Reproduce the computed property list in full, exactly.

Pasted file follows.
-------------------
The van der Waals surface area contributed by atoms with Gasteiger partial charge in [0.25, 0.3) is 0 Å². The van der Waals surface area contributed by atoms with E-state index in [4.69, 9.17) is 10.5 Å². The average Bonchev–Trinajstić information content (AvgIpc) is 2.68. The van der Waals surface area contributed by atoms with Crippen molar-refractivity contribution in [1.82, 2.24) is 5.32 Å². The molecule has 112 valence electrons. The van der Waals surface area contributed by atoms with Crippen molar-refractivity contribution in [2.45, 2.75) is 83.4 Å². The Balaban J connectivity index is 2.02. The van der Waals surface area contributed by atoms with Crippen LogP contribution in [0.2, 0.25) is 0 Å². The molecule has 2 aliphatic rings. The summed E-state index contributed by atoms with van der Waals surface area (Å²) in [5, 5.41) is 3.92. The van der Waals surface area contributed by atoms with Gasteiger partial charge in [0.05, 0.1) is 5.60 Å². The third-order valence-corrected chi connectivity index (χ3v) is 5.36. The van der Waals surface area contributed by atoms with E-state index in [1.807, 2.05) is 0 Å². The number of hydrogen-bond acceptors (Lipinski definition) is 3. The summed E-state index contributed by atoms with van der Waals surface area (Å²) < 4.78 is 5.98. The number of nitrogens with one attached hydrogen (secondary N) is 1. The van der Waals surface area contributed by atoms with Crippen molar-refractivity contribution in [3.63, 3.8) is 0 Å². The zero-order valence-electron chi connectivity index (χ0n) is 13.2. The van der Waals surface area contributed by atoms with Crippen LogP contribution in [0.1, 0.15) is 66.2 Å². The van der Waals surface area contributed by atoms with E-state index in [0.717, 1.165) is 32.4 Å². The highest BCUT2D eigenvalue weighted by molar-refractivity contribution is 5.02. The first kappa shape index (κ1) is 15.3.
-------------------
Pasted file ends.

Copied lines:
The van der Waals surface area contributed by atoms with Gasteiger partial charge in [0.25, 0.3) is 0 Å². The van der Waals surface area contributed by atoms with E-state index in [4.69, 9.17) is 10.5 Å². The average Bonchev–Trinajstić information content (AvgIpc) is 2.68. The van der Waals surface area contributed by atoms with Crippen molar-refractivity contribution in [1.82, 2.24) is 5.32 Å². The molecule has 112 valence electrons. The van der Waals surface area contributed by atoms with Crippen molar-refractivity contribution in [2.45, 2.75) is 83.4 Å². The Balaban J connectivity index is 2.02. The van der Waals surface area contributed by atoms with Crippen LogP contribution in [0.2, 0.25) is 0 Å². The molecule has 2 aliphatic rings. The summed E-state index contributed by atoms with van der Waals surface area (Å²) in [5, 5.41) is 3.92. The van der Waals surface area contributed by atoms with Gasteiger partial charge in [0.05, 0.1) is 5.60 Å². The third-order valence-corrected chi connectivity index (χ3v) is 5.36. The van der Waals surface area contributed by atoms with E-state index in [1.807, 2.05) is 0 Å². The number of hydrogen-bond acceptors (Lipinski definition) is 3. The summed E-state index contributed by atoms with van der Waals surface area (Å²) < 4.78 is 5.98. The number of nitrogens with one attached hydrogen (secondary N) is 1. The van der Waals surface area contributed by atoms with Crippen molar-refractivity contribution in [3.63, 3.8) is 0 Å². The zero-order valence-electron chi connectivity index (χ0n) is 13.2. The van der Waals surface area contributed by atoms with Crippen LogP contribution in [0.1, 0.15) is 66.2 Å². The van der Waals surface area contributed by atoms with E-state index in [0.717, 1.165) is 32.4 Å². The highest BCUT2D eigenvalue weighted by molar-refractivity contribution is 5.02. The first kappa shape index (κ1) is 15.3.